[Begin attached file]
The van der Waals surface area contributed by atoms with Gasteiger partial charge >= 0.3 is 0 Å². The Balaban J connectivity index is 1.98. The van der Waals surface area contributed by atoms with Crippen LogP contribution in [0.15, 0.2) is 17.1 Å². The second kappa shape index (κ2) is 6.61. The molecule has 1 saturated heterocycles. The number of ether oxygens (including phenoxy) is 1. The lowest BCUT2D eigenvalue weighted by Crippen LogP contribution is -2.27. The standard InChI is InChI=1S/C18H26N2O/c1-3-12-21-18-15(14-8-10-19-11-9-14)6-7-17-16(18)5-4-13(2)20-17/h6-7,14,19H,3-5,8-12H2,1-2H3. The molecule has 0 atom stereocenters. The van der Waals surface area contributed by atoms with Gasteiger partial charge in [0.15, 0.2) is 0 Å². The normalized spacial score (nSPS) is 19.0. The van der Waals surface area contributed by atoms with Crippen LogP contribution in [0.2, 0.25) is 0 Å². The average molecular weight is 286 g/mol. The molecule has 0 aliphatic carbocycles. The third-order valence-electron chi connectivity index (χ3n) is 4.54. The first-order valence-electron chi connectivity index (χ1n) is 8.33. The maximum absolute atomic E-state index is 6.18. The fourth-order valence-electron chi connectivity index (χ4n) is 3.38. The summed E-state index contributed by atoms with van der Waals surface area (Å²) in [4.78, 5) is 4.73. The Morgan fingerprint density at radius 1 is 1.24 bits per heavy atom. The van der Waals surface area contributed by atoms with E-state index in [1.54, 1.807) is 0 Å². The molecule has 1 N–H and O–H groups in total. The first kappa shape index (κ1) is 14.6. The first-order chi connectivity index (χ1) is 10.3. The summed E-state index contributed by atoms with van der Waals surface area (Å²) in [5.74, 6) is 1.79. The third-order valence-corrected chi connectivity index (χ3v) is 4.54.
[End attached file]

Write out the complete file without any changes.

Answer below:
The van der Waals surface area contributed by atoms with Gasteiger partial charge >= 0.3 is 0 Å². The Balaban J connectivity index is 1.98. The van der Waals surface area contributed by atoms with Crippen LogP contribution in [0.15, 0.2) is 17.1 Å². The second kappa shape index (κ2) is 6.61. The molecule has 1 saturated heterocycles. The number of ether oxygens (including phenoxy) is 1. The lowest BCUT2D eigenvalue weighted by Crippen LogP contribution is -2.27. The standard InChI is InChI=1S/C18H26N2O/c1-3-12-21-18-15(14-8-10-19-11-9-14)6-7-17-16(18)5-4-13(2)20-17/h6-7,14,19H,3-5,8-12H2,1-2H3. The molecule has 0 atom stereocenters. The van der Waals surface area contributed by atoms with Gasteiger partial charge in [0.15, 0.2) is 0 Å². The normalized spacial score (nSPS) is 19.0. The van der Waals surface area contributed by atoms with Crippen LogP contribution in [0.2, 0.25) is 0 Å². The average molecular weight is 286 g/mol. The molecule has 0 aliphatic carbocycles. The third-order valence-electron chi connectivity index (χ3n) is 4.54. The first-order valence-electron chi connectivity index (χ1n) is 8.33. The maximum absolute atomic E-state index is 6.18. The fourth-order valence-electron chi connectivity index (χ4n) is 3.38. The summed E-state index contributed by atoms with van der Waals surface area (Å²) in [4.78, 5) is 4.73. The Morgan fingerprint density at radius 1 is 1.24 bits per heavy atom. The van der Waals surface area contributed by atoms with E-state index in [1.54, 1.807) is 0 Å². The molecule has 1 N–H and O–H groups in total. The first kappa shape index (κ1) is 14.6. The first-order chi connectivity index (χ1) is 10.3. The summed E-state index contributed by atoms with van der Waals surface area (Å²) in [5.74, 6) is 1.79. The third-order valence-corrected chi connectivity index (χ3v) is 4.54.